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Comments

Edward R Murrow

"It looks like the only thing the exclusive has done is slow down the availability of Weinstein movies at Netflix and other retailers"

This is true. I saw "The Protector" weeks ago using Total Access from Blockbuster. The martial art stuff with Tony Jaa is totally off the hook.

erikmoe

I noticed this warning on 'Dixie Chicks: Shut Up and Sing.'

Jeff C

Saw it on 'Dixie Chicks: Shut Up and Sing' as well.

georgeq

I looked for it but didn't see the warning in my Netflix copy of Shut Up And Sing. Frankly I don't think this so called exclusive is going to amount to much of anything as far as consumers are concerned for one simple reason. It is not in Weinstein's interests for it to actually work. Or at least it is not in their interests for them to do what is necessary for it to work. And that is to limit the number of units of each movie they put out on the market on DVD. Only making enough to satisfy Blockbuster's needs and no more.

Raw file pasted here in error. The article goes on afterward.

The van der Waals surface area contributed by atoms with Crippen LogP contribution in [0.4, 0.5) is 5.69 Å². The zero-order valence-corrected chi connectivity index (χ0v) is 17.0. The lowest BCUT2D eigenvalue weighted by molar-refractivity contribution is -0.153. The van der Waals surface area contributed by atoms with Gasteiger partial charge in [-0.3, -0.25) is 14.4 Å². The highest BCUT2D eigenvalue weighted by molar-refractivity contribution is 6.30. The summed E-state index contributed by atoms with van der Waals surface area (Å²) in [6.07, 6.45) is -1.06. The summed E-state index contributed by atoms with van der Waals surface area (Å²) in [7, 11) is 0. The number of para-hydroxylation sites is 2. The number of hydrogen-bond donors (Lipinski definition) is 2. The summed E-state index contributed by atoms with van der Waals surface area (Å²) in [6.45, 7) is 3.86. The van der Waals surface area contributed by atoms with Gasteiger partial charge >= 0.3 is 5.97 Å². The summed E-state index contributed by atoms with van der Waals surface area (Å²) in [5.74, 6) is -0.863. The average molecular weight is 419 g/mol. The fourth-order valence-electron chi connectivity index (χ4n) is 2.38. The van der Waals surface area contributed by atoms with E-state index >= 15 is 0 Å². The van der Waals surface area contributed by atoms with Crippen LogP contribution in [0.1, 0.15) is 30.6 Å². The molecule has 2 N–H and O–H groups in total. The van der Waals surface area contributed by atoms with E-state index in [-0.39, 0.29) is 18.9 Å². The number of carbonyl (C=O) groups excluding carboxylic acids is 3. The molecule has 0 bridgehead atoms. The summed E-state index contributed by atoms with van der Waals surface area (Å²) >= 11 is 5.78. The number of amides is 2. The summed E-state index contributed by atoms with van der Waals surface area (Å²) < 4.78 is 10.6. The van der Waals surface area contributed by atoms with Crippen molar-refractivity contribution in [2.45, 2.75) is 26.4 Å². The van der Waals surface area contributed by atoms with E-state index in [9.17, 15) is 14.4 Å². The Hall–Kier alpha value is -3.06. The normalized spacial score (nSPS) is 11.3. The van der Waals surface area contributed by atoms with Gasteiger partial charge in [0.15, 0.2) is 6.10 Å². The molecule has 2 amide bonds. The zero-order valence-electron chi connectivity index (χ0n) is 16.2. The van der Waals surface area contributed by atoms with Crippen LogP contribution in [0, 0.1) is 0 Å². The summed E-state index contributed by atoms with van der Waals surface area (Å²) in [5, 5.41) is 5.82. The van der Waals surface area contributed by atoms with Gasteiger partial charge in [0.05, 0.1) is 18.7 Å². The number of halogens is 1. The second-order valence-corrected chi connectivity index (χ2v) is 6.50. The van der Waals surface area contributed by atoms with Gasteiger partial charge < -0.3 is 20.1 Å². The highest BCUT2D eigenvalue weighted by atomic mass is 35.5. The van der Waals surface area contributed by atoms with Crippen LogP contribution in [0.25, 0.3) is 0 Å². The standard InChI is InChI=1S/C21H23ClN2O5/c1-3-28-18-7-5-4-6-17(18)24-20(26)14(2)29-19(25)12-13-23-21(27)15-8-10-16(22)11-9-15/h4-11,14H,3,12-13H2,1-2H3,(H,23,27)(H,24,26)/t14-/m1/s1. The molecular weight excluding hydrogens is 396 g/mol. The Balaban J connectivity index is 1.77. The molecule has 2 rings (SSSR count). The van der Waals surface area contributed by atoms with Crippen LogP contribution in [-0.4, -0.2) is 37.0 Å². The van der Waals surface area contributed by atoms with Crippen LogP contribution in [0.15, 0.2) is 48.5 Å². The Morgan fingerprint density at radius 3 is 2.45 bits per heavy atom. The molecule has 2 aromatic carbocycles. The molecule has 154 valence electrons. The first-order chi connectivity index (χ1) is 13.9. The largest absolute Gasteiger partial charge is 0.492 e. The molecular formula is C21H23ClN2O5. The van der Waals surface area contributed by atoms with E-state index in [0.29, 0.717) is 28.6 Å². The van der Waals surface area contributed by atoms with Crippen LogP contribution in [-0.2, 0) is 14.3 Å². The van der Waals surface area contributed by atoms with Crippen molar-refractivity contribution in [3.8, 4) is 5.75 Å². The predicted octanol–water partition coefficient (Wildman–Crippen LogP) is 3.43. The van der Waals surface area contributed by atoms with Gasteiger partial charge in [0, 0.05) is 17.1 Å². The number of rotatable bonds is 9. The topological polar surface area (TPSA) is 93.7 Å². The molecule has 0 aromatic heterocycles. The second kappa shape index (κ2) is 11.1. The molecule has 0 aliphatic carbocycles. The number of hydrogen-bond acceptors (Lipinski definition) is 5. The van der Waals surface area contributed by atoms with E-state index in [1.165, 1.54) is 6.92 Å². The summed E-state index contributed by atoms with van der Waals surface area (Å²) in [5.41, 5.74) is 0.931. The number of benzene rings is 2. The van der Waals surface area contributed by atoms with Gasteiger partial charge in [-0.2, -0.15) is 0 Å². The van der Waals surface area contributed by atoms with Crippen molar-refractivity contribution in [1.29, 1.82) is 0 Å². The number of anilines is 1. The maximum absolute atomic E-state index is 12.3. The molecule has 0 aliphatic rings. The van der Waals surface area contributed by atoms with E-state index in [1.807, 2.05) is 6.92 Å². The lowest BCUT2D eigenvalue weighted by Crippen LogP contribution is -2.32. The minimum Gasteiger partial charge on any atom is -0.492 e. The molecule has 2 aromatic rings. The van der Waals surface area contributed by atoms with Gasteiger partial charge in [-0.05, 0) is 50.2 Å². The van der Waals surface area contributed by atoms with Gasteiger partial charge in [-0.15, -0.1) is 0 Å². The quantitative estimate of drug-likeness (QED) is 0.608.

We all know that won't happen although it wouldn't exactly surprise me if Blockbuster at some point sues Weinstein for breach of contract or whatever it would be called for failure to restrict the distribution of DVDs to the retail marketplace and thus undermining the value of the program from Blockbuster's perspective

eazyguy52

Yes, I saw this on Shut Up and Sing. I rented School for Scoundrels at Blockbuster and it had a similar screen which I wrote about a couple of weeks ago.

http://www.flickr.com/photos/[email protected]/395117816/

(The screenshot from the School DVD is in the upper right hand corner of the composite) I hadn't even realized that Shut Up and Sing was a Weinstein Picture until I saw that screenshot.

I think somebody along with myself mentioned that Blockbuster had two full wall shelves filled with School for Scoundrels in the overkill of the century. So I imagine anybody who wanted to see it sure didn't have to wait. On the other hand, Blockbuster still had a small number of copies of Shut Up and Sing. So go figure.

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